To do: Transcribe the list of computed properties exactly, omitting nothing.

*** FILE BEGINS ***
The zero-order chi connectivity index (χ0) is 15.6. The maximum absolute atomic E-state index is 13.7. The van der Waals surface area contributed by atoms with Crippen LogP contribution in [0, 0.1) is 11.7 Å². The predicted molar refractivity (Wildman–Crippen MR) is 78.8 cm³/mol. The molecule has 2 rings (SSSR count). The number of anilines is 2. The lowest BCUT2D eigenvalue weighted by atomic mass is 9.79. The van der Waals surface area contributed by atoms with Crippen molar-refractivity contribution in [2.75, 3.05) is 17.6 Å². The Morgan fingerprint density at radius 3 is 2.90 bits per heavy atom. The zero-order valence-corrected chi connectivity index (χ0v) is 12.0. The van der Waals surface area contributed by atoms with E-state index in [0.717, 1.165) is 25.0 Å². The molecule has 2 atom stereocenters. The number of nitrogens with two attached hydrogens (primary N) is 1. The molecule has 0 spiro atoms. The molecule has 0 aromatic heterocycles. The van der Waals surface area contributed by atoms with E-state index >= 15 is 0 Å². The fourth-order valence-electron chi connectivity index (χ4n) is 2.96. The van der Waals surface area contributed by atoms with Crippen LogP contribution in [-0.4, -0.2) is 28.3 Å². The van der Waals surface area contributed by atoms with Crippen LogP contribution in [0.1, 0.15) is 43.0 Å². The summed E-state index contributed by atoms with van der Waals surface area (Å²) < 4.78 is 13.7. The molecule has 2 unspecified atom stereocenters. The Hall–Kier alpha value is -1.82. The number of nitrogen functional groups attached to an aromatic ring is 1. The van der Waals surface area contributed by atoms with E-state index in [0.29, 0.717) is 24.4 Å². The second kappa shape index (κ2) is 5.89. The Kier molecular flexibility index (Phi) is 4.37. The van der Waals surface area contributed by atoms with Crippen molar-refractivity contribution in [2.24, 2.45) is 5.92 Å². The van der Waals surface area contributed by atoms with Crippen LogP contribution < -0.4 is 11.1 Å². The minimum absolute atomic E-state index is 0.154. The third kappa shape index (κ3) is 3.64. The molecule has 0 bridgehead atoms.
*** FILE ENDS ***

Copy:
The zero-order chi connectivity index (χ0) is 15.6. The maximum absolute atomic E-state index is 13.7. The van der Waals surface area contributed by atoms with Crippen LogP contribution in [0, 0.1) is 11.7 Å². The predicted molar refractivity (Wildman–Crippen MR) is 78.8 cm³/mol. The molecule has 2 rings (SSSR count). The number of anilines is 2. The lowest BCUT2D eigenvalue weighted by atomic mass is 9.79. The van der Waals surface area contributed by atoms with Crippen molar-refractivity contribution in [2.75, 3.05) is 17.6 Å². The Morgan fingerprint density at radius 3 is 2.90 bits per heavy atom. The zero-order valence-corrected chi connectivity index (χ0v) is 12.0. The van der Waals surface area contributed by atoms with E-state index in [0.717, 1.165) is 25.0 Å². The molecule has 2 atom stereocenters. The number of nitrogens with two attached hydrogens (primary N) is 1. The molecule has 0 spiro atoms. The molecule has 0 aromatic heterocycles. The van der Waals surface area contributed by atoms with E-state index >= 15 is 0 Å². The fourth-order valence-electron chi connectivity index (χ4n) is 2.96. The van der Waals surface area contributed by atoms with Crippen LogP contribution in [-0.4, -0.2) is 28.3 Å². The van der Waals surface area contributed by atoms with Crippen LogP contribution in [0.1, 0.15) is 43.0 Å². The summed E-state index contributed by atoms with van der Waals surface area (Å²) < 4.78 is 13.7. The molecule has 2 unspecified atom stereocenters. The Hall–Kier alpha value is -1.82. The number of nitrogen functional groups attached to an aromatic ring is 1. The van der Waals surface area contributed by atoms with E-state index in [0.29, 0.717) is 24.4 Å². The second kappa shape index (κ2) is 5.89. The Kier molecular flexibility index (Phi) is 4.37. The van der Waals surface area contributed by atoms with Crippen molar-refractivity contribution in [2.24, 2.45) is 5.92 Å². The van der Waals surface area contributed by atoms with Crippen LogP contribution < -0.4 is 11.1 Å². The minimum absolute atomic E-state index is 0.154. The third kappa shape index (κ3) is 3.64. The molecule has 0 bridgehead atoms.